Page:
Presenting Features and Factors Leading to Extraction of Root Canal Treated Teeth

Author(s): Shahid L, Khan TU, Rahman B, Ishfaq M, Rahat S, Abbas W

Tooth pain is one of the most devastating symptoms manifested as a result of various dental pathologies. Root canal therapy and tooth extraction are the two most common procedures carried out for treatment of toothache. The aim of this study was to find out the most common causes of root canal treated teeth failure and its frequency in different age and gender population.

Methodology: Sixty patients with root canal treated teeth who presented for extractions to the minor oral surgery were included in the present study. Names of the patients were replaced by their OPD numbers for the sake of privacy. The subjects were selected regardless from where they had received the treatment, properly examined and their histories recorded after taking written consent. Information was collected using a detailed questionnaire, and questions regarding symptoms/causes for extraction of root canal treated teeth were asked. The data so collected was analysed through SPSS version 26.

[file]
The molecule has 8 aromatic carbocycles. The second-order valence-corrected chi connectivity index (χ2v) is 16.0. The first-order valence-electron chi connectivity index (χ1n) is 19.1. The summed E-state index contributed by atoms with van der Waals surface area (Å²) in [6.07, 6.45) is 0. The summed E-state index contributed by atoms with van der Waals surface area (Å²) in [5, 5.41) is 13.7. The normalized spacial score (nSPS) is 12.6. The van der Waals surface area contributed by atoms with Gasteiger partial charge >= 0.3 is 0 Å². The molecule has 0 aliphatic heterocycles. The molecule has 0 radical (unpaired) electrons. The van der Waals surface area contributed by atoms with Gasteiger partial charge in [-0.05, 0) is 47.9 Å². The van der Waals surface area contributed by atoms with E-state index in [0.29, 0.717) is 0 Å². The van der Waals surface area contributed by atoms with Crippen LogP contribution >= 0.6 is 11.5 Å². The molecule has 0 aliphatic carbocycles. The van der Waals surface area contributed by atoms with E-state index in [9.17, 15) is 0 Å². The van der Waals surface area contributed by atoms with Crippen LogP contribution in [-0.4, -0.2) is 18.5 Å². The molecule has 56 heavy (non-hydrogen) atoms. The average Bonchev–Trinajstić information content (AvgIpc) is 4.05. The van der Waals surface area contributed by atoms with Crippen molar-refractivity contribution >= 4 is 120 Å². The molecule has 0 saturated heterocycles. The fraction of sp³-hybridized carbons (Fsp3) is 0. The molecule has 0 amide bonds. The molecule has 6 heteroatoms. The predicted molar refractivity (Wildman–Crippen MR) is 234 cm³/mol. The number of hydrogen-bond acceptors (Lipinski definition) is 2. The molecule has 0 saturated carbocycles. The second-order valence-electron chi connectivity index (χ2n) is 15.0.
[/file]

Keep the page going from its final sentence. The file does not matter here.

Results: There were total 60 patients out of which 28 (46.67%) were female and 32 (53.33%) were male. These patients belonged to various age groups out of which 46-55 (26%) age group was the most prevalent followed by 15-25 (25%) and 36-45 (25%) age groups. Most of these patients were from poor socioeconomic background (66%), followed by satisfactory (23%) and good socioeconomic status (11%). The oral hygiene maintenance of these patients was such that 33 (55%) patients were maintaining oral hygiene. The most prevalent method of oral hygiene maintenance was found to be the tooth brushing, used by 42 (70%) patients. Brushing frequency was once a day for 23 (38%) patients and twice per day for 16 (26%) patients. Most of the patients 40 (61%) presented with pain in mandibular teeth as compared to maxillary (20 patients, 33%). The most common tooth involved in these patients was molar 36 (60%), followed by premolar in 13 (22%) patients. The RCT time elapsed varied from only days (1.7%) to years in 36 (60%) patients. Twenty patients (33%) had months elapsed since RCT while 3 (5%) had weeks elapsed. In 45 (75%) patients, RCT was followed by crowning while 15 (25%) didn’t get benefited by any prosthesis. Of these patients that did not get any crown for the treated tooth, 14 (23%) were aware that they had to get a crown while 32 (53%) were not. The factors that led these patients to extraction were many, pain being the chief factor in 17 (28%) patients.

Conclusion: Pain was the most common cause in root canal treated teeth due to which patients presented for tooth extraction.

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